More than three-fourths (76 percent) of mobile banking vulnerabilities can be exploited without physical access to the device is just one of numerous sobering findings from Positive Technologies in a report released today.
The research, which began in 2019, did not name the banks or the apps that have been downloaded more than 500,000 times each from Google Play and Apple’s App Store.
Among Positive Technologies’ conclusions, which studied both clients and servers:
• 100 percent of mobile banking clients contain code vulnerabilities due to a lack of obfuscation.
• None of the tested mobile banking applications has an acceptable level of protection.
• With almost all the tested applications, attackers can access user data.
• In 13 out of 14 applications, attackers can access user data from the client side.
• Half of the 14 banking apps studied are vulnerable to fraud and theft of funds.
• Hackers were able to steal user credentials from five of seven banks.
• At one third of the banks, card information is at risk.
• On average, each mobile bank has 23 server-side vulnerabilities.
• 43 percent of applications store important user data on the phone in clear text.
Generally, iOS devices fared better than Android with Apple apps rating no vulnerabilities “worse than medium,” but they still were still deficient. By contrast, Android banking apps contained “high-risk” vulnerabilities.
Positive Technologies stated that the reason why 100 percent of banking clients contain code vulnerabilities is that they don’t protect against code injection and repackaging. In addition, the code contains the names of classes and methods.
The report noted that all attackers need to do to exploit code vulnerabilities is download the application from Google Play or the App Store and then decompile it.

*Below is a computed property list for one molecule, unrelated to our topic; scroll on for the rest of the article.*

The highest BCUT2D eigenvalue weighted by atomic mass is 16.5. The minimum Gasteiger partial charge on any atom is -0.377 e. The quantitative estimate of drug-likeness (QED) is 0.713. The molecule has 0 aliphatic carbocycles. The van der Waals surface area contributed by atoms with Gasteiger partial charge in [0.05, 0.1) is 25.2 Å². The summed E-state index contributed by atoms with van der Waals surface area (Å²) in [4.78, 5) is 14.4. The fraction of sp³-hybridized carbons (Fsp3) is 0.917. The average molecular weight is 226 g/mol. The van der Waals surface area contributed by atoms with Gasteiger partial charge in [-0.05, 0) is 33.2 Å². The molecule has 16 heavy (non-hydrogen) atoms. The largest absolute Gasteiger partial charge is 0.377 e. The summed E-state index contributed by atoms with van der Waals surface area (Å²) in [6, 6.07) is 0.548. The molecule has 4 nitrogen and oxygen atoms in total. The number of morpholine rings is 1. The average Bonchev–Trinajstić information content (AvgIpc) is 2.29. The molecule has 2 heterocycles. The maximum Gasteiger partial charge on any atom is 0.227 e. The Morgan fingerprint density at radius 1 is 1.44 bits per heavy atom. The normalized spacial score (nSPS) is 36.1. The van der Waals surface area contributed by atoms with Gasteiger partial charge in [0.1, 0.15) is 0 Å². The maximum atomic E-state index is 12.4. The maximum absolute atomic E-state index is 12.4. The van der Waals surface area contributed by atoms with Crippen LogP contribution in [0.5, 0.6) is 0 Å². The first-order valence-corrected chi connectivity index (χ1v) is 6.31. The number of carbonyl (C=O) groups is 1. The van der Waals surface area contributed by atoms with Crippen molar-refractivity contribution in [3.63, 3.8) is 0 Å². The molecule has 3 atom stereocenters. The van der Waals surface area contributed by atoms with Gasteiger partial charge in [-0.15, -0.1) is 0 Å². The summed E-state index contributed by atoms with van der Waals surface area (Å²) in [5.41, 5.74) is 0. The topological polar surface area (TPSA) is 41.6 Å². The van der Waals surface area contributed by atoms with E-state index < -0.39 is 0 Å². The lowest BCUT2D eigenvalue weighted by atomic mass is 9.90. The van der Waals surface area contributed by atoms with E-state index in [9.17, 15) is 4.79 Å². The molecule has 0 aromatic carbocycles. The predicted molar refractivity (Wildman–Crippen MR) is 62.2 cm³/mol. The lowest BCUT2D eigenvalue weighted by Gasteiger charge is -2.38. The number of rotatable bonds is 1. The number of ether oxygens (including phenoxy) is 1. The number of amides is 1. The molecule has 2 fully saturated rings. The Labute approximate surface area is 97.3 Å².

Lack of obfuscation allows attackers to find important data such as:
- Testing-related usernames and passwords
- Encryption keys and parameters from which keys can be derived
- Salts for hashing and encryption
Attackers can then use this information to obtain credentials and access web servers.
Positive Technologies noted that 67 percent percent of attacks against individuals in Q4 2019 involved social engineering.
To exploit client-side vulnerabilities, all an attacker would need to do is convince the victim to install a malicious app, perhaps with the help of phishing.
Banking apps’ screenshots – present in 11 of 14 mobile banks – present another major vulnerability in that they can contain sensitive data, such as card information and account balances. The client-side file system of almost half of applications contains unencrypted sensitive information. To access this data, attackers need root or jailbreak rights to device, often gained remotely by means of malware. In 87 percent of cases, user interaction is required for a vulnerability to be exploited.
Positive Technologies found that only one banking app contained an SSL certificate, making the rest of them vulnerable.